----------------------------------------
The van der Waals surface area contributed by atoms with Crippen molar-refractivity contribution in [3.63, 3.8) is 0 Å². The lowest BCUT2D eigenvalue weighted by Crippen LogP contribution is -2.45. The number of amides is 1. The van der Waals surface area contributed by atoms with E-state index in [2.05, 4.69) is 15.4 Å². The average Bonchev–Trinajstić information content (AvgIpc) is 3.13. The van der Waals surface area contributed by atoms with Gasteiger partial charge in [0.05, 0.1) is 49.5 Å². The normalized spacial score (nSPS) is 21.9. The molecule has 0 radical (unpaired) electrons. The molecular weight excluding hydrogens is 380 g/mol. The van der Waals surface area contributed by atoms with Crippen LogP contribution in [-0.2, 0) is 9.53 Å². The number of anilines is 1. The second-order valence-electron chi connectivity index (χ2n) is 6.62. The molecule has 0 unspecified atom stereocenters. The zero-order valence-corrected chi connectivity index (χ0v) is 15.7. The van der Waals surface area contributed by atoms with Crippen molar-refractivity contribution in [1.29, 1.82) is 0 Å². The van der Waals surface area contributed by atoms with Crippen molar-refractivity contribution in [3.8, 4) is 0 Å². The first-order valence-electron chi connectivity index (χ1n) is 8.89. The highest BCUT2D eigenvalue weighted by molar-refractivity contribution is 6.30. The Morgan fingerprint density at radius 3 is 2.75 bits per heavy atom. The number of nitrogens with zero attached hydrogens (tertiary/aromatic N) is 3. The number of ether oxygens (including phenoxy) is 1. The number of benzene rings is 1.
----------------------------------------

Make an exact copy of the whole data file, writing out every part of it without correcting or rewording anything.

The van der Waals surface area contributed by atoms with Crippen molar-refractivity contribution in [3.63, 3.8) is 0 Å². The lowest BCUT2D eigenvalue weighted by Crippen LogP contribution is -2.45. The number of amides is 1. The van der Waals surface area contributed by atoms with E-state index in [2.05, 4.69) is 15.4 Å². The average Bonchev–Trinajstić information content (AvgIpc) is 3.13. The van der Waals surface area contributed by atoms with Gasteiger partial charge in [0.05, 0.1) is 49.5 Å². The normalized spacial score (nSPS) is 21.9. The molecule has 0 radical (unpaired) electrons. The molecular weight excluding hydrogens is 380 g/mol. The van der Waals surface area contributed by atoms with Crippen LogP contribution in [-0.2, 0) is 9.53 Å². The number of anilines is 1. The second-order valence-electron chi connectivity index (χ2n) is 6.62. The molecule has 0 unspecified atom stereocenters. The zero-order valence-corrected chi connectivity index (χ0v) is 15.7. The van der Waals surface area contributed by atoms with Crippen molar-refractivity contribution in [1.29, 1.82) is 0 Å². The van der Waals surface area contributed by atoms with Crippen molar-refractivity contribution in [3.8, 4) is 0 Å². The first-order valence-electron chi connectivity index (χ1n) is 8.89. The highest BCUT2D eigenvalue weighted by molar-refractivity contribution is 6.30. The Morgan fingerprint density at radius 3 is 2.75 bits per heavy atom. The number of nitrogens with zero attached hydrogens (tertiary/aromatic N) is 3. The number of ether oxygens (including phenoxy) is 1. The number of benzene rings is 1.